Friday, June 6, 2008

A note to young couples

FRIAR'S CORNER, June 8, 2008:

This is the wedding season, and I've been meeting with couples and there are things that come up regularly that are challenging. What is the challenge? I'm sure you already know it. Most couples approaching the Church today are not church-going people; most are already sexually active; most are already living together; and many already have children. What's worse is that most think this is all good and right and wouldn't have it any other way.

This is truly astounding. I sometimes joke that a few years ago, at least couples would have enough respect to lie to the priest about living together and give us their parents address. Today, they boldly tell us about their living situation, about who's a grump in the morning, about who snores in their sleep, etc. as though we think that is great. In other words, very often, couples aren't even aware that the Church frowns on this.

Give it a try!

Couples often tell us that they live together so they will know if this is the right person for them. "It makes sense to try it out first and see if you like it." They are often shocked when I point out to them statistics showing that couples who live together before marriage are four times more likely to divorce than couples who wait. Why? There are certainly many factors, but one simple question I often ask cohabitating couples is this: how will the day after your wedding be any different than the day before?

This "give it a try" attitude says something about the nature of commitment. What it is really saying is, "I'm not totally committed to you if I find you annoying to live with." What a real commitment says is, "I love you. I want to spend my life with you. And, I'll do whatever it takes to make that work." That doesn't need "a try." It needs work. Bottom line: cohabitation weakens marriages, it doesn't strengthen them.

From celebration to reconciliation.

The reality is that we have distorted even the sacrament of marriage. What should be a celebration of love has become a sacrament of reconciliation. Instead of being the holy union of two people, it becomes a sacrament that reconciles an otherwise sinful situation.

Somehow, I don't think this is what God intended. God has a plan, and our goal should be to cooperate with that plan. That plan is quite simply: be a person of faith, a person of the Church, a person who gathers with the community in worship every week; remain sexually pure until you are married so that the incredible, intimate gift of your sexuality is the most special gift that you can give to your spouse; wait until you have brought the grace and the power of God's sacrament to your relationship before you begin living as though you are married. Not that this is perfect, but people who do this are four times less likely to get a divorce. That's not an opinion, that is a statistical fact.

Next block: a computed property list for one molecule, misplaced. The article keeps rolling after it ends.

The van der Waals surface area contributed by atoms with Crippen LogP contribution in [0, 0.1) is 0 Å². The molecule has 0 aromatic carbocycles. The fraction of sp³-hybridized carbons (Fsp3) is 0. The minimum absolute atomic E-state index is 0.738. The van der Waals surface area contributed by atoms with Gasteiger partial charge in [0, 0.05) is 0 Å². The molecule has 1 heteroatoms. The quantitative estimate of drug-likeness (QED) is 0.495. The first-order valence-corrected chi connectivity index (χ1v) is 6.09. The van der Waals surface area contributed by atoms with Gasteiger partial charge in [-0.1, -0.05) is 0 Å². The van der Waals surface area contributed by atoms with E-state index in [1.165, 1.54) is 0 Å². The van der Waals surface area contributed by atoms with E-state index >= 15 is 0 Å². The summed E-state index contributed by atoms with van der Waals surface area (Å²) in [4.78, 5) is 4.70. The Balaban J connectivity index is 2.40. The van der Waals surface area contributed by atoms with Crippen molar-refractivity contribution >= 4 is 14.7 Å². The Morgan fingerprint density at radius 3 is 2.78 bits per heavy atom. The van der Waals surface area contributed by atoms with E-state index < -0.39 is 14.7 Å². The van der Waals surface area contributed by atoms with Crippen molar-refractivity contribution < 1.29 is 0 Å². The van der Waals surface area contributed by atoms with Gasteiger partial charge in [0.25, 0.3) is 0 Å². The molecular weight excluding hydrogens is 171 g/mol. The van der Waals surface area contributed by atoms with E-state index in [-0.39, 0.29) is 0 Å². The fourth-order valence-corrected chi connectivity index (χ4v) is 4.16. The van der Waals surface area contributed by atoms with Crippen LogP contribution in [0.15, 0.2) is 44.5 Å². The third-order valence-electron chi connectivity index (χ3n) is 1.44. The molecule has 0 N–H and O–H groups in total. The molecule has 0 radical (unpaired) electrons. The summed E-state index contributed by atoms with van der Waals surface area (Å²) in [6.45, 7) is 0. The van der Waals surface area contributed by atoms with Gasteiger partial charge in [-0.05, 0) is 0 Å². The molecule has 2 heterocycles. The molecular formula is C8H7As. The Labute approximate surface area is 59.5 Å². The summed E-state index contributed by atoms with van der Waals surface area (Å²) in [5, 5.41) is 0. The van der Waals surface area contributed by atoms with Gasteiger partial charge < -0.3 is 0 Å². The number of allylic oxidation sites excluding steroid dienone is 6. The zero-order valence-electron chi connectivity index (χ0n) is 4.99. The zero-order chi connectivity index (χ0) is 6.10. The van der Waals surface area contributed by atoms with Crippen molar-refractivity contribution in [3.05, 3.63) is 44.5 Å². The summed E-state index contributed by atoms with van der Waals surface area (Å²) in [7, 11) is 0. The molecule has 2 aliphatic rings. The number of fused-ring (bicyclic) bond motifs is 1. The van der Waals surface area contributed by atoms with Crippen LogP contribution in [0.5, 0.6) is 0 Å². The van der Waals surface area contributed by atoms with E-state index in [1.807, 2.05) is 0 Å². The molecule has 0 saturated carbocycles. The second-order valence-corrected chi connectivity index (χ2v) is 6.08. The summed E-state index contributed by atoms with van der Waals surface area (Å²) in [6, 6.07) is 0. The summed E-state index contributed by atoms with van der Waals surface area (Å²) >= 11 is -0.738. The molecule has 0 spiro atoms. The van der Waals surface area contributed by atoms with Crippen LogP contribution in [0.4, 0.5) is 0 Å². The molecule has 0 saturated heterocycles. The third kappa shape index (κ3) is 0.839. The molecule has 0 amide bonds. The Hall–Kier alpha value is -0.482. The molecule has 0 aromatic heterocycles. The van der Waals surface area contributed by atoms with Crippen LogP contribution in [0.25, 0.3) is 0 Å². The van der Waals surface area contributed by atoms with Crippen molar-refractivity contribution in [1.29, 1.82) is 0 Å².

Maybe God's on to something after all.

My plea today is to all young couples. Consider not the false message that our culture wants to sell you. Recognize it for the lie that it is. Instead, embrace God's way and it will be so good for you. I promise. God promises. It may sound "old fashioned" to some. But, wouldn't you love to find yourself one day in a good, old-fashioned marriage that lasts "until death do us part"?

Love, Fr. Tom

1 comment:

  1. Dear Father Tom: A friend showed me your column in your church bulletin and I was so impressed by your easy manner in presenting Catholic truth. I am hoping you will continue communicating in this fashion and urge you to take up the challenge of the homosexual lifestyle. I dared to do that in the Danbury News-Times last Sunday

    and was raked over the coals! Just Google "same-sex marriage should not be permitted" to read the article and the 200+ nasty comments!

    God bless you and bless your writings and your homilies.